The Calusa

Calusa Indians

The first settlers to inhabit the Islands were what the historians refer to as the “Mound People” or the “Pile Dwellers.”  Dating back to around 1200 A.D., these people later became known as the Calusa Indians.  There is significant evidence that suggests there were extensive tribes residing on Sanibel and Captiva.

The Calusa Indians were renowned for building large shell mounds, thus referring to the name “Mound People.”  In fact, shell mounds still exist in some locations today.   There is a shell mound trail towards the end of Ding Darling wildlife refuge.   The Calusa used the mounds for protection from weather and high tides during storms, as well as for worship, rituals and burying their deceased.  Lodgings were built atop the mounds to prevent flooding. Some of these lodgings grew so large that they developed into actual cities.

Calusa Indians made great use of the water ways around the island, especially for trade.  There was an abundance of shells that were made into tools necessary for survival.  They were also well known for producing healthy plants and crops thanks to the convenience of the Gulf of Mexico.  As a result, the Calusa became one of the most highly evolved and dominating tribes in South West Florida.  They were resourceful people creating jewelry and tools from shells and using the native plants for food, as well as for clothing, fishing nets, and shelter.  Most of the native vegetation, such as Sea Grape and Coconut Palms, are still abundant on Sanibel and Captiva today.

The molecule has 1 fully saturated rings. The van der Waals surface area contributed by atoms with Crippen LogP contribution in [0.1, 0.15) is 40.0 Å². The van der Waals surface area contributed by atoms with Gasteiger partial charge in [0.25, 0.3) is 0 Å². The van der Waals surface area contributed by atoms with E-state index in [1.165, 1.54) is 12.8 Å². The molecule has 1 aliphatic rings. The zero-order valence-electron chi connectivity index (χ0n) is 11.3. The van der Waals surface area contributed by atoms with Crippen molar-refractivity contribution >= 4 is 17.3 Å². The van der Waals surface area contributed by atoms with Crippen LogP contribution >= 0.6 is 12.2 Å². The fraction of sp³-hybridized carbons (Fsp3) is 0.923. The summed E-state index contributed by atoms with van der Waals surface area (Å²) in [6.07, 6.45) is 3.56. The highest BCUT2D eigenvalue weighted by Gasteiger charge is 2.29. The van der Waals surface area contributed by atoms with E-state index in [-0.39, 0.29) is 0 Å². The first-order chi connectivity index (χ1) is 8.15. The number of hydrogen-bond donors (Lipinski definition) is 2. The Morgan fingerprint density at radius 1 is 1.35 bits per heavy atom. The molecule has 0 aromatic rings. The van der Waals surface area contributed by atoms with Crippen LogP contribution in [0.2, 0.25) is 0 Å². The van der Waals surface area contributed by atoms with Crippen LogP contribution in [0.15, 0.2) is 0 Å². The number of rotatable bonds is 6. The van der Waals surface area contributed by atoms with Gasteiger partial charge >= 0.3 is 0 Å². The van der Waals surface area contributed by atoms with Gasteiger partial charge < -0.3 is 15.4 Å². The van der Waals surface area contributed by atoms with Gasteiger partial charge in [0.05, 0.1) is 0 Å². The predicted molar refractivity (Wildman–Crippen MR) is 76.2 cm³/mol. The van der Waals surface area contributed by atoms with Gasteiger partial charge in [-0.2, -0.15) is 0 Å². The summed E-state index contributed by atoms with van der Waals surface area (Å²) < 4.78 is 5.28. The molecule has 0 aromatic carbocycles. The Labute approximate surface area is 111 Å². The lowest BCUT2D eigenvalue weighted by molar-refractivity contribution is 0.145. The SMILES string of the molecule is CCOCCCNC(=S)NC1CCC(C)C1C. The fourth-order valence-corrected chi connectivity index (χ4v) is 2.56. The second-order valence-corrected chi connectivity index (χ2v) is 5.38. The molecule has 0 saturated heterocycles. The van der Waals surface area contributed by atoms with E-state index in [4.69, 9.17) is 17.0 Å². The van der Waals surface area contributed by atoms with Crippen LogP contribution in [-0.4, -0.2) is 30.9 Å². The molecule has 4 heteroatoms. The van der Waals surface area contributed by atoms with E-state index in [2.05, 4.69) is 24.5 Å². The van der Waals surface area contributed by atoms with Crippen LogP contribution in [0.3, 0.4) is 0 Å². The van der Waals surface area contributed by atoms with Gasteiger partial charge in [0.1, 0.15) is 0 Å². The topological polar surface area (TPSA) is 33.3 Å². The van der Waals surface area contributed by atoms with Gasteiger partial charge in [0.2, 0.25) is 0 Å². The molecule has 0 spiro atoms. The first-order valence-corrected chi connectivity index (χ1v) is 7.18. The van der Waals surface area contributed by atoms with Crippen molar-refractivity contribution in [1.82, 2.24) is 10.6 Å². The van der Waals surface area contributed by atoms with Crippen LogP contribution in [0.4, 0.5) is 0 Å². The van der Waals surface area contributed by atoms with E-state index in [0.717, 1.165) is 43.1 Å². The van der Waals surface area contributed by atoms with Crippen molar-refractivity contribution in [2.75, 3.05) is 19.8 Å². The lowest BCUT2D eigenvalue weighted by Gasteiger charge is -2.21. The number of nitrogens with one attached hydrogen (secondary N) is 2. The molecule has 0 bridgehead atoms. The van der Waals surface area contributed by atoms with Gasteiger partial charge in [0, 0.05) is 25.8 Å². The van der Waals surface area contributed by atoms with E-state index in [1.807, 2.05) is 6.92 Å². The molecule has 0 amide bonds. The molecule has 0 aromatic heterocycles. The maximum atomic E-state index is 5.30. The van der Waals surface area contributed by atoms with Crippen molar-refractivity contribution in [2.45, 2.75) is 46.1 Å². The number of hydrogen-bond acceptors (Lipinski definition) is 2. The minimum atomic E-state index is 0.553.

As time went on, the Calusa became a community with highly regarded and civilized social structures incorporated with religion and rituals.  There were a strong tribe, so other civilizations had difficulty defeating them to gain control of the land.  Consequently, they were able to survive on Sanibel and Captiva for hundreds of years, however, not without threat.  As the Europeans came, they brought with them Yellow Fever, Tuberculosis and measles, among others.  After the introduction of these diseases, in addition to being forced to move into enemy Indian Territory from Sanibel, the Calusa were nearly extinct by the late 1700’s.